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Friday / October 18

Pursuing Progress Over Proficiency

An excerpt from the progress story of Konocti Unified School District, Clearlake, California


Konocti Unified School District in northern California has a hard-working staff. The Visible Learningplus school change process, based on Professor John Hattie’s research, is helping the school system work hard in key target areas producing identifiable pockets of progress.

The challenges for Konocti (pronounced “co-knocked-eye”) are many. This region of Northern California has been hit by devastating wildfires, delaying the school start four years running. A large number of families are hobbled by unemployment, addictions and poverty, and a sizable share of students deal with homelessness. Nearly a quarter of students are English language learners (and in some of the schools, the share is closer to a third of students).

On the staff side, teacher transience has been an issue. About a third of teachers aren’t fully credentialed. They have bachelor’s degrees and have passed the required tests, but they haven’t necessarily been trained as teachers.

Teresa Rensch, director of Curriculum and Instruction for the 10-school, 3,400-student district, arrived after a career as a middle school principal at another California district with a background in Visible Learningplus. She’d been introduced to the work of John Hattie when a teacher at her school gave her a copy of one of Hattie’s early books. “Reading the book changed me,” she says.

“We have lots of lists of what we’re supposed to do in education but we don’t always know how well it’s working or who it’s working for.”

The Visible Learningplus approach had helped Rensch gain focus in her activities at the previous district, to make sure she and her teachers were “hanging onto what we needed and how we delegated and prioritized.” She brought that focus to Konocti, where the top administrators and the school board were open to learning more about Visible Learningplus. In summer 2016, a year after Rensch joined the district, she took a group of site administrators, instructional coaches and members of the executive cabinet to a Visible Learning conference, where Hattie himself gave the keynote.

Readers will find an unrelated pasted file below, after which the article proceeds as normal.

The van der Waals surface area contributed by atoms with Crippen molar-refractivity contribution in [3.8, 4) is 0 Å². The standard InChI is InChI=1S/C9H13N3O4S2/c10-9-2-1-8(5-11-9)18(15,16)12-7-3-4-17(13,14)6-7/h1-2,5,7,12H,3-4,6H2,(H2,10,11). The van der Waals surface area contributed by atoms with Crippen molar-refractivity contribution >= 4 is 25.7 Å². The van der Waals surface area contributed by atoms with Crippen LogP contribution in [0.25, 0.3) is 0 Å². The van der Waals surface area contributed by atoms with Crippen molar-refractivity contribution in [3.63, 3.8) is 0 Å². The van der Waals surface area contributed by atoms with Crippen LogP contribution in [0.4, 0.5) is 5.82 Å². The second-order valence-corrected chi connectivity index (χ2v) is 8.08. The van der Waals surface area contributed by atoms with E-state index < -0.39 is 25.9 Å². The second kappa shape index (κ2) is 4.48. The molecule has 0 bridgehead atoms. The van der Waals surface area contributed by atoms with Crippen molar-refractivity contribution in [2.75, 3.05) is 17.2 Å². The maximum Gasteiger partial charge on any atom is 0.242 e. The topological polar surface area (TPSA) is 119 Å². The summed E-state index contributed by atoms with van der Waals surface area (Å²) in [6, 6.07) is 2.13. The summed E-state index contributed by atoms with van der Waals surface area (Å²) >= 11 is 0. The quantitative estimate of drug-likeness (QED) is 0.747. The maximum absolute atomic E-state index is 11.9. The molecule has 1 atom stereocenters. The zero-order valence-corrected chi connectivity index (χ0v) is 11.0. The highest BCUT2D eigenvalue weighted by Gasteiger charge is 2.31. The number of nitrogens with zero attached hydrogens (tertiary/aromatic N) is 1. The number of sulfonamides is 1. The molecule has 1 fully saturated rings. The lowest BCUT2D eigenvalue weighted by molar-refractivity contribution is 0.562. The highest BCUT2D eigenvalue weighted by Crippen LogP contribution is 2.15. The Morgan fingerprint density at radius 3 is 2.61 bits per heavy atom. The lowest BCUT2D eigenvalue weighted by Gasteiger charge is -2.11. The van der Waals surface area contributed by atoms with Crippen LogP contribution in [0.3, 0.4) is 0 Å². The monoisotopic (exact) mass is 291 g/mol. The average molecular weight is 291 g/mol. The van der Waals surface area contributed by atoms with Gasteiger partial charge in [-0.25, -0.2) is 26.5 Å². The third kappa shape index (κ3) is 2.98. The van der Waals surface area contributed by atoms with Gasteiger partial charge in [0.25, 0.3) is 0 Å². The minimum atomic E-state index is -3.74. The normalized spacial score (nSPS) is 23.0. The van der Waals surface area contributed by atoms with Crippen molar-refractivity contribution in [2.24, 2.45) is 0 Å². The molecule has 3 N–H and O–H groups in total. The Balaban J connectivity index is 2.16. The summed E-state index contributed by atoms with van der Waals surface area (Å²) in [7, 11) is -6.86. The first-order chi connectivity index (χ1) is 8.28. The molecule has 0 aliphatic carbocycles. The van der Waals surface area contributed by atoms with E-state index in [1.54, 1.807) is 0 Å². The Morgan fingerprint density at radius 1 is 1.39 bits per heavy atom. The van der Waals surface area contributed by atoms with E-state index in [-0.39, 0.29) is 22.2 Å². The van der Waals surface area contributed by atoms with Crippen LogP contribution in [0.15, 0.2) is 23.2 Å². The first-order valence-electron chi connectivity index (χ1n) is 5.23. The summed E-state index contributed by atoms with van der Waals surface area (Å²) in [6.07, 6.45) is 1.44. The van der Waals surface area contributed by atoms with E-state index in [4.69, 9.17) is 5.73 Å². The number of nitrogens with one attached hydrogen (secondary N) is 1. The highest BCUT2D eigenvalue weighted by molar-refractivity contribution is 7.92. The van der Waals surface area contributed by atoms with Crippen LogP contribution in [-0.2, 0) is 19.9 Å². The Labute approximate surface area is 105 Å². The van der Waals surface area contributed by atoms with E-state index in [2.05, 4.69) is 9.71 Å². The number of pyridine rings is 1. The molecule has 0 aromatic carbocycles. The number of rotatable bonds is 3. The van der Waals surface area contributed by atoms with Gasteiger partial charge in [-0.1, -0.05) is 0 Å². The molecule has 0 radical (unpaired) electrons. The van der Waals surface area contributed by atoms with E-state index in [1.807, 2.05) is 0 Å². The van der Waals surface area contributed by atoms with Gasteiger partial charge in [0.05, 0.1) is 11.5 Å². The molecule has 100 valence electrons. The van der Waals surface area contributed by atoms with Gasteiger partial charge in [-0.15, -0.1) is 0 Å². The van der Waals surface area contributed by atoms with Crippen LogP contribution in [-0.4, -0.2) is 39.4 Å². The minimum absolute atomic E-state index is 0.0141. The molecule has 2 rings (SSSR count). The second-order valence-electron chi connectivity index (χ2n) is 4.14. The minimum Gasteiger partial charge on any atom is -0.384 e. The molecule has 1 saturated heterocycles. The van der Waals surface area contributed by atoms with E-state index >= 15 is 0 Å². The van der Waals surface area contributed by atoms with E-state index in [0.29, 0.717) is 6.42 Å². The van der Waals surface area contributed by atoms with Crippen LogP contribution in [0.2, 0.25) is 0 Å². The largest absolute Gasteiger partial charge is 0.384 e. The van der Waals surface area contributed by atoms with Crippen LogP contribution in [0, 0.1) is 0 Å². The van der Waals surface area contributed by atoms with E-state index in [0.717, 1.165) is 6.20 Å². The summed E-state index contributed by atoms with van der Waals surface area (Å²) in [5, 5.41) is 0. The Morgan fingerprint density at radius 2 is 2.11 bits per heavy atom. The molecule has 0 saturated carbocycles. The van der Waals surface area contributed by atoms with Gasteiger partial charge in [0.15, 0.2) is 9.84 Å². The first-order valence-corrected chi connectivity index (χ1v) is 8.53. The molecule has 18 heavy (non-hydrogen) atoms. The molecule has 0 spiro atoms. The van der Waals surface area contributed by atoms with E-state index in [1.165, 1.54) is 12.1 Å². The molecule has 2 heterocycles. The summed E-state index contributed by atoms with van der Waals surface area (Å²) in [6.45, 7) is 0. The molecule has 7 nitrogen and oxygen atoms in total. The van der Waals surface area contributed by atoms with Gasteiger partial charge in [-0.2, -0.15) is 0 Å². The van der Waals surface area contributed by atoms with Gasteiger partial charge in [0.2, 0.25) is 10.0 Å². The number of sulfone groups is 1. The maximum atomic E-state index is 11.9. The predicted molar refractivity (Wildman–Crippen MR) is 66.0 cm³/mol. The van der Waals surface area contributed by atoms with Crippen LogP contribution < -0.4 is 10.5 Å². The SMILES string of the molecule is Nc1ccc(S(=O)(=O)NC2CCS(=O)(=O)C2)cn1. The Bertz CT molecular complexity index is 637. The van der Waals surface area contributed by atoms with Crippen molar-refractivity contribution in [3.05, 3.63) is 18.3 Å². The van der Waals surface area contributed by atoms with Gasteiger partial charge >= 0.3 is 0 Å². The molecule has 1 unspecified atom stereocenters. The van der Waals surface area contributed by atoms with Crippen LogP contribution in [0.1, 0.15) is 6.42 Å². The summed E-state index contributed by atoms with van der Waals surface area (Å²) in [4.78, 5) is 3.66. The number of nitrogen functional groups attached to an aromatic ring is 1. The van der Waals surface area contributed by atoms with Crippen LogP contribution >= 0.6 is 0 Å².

That introduction helped shore up the idea, recalls Rensch, that “we should be able to guarantee every kid one year’s growth or more.” Right then and there, during the conference, Konocti leadership knew Hattie’s research was worth rallying around. “People liked the idea of finding assessments to track our progress along the way. They liked the focus on literacy. They liked the idea of narrowing the focus to just a few fundamental strategies that we were already implementing or could implement even better across the board.”

How a Teacher Uses Visible Learningplus to Level the Playing Field

Konocti Education Center is an amalgam of several programs in one location, including a school for the arts (for grades 4-8), a middle college pathway and a magnet school for health sciences (for grades 7-12).

Robynn Giese teaches all of the science courses for the high school, a total of 12 different classes, reaching every high schooler, many of them in the room at the same time. She believes the Visible Learningplus strategies she’s picked up have enabled her to differentiate the learning for her students.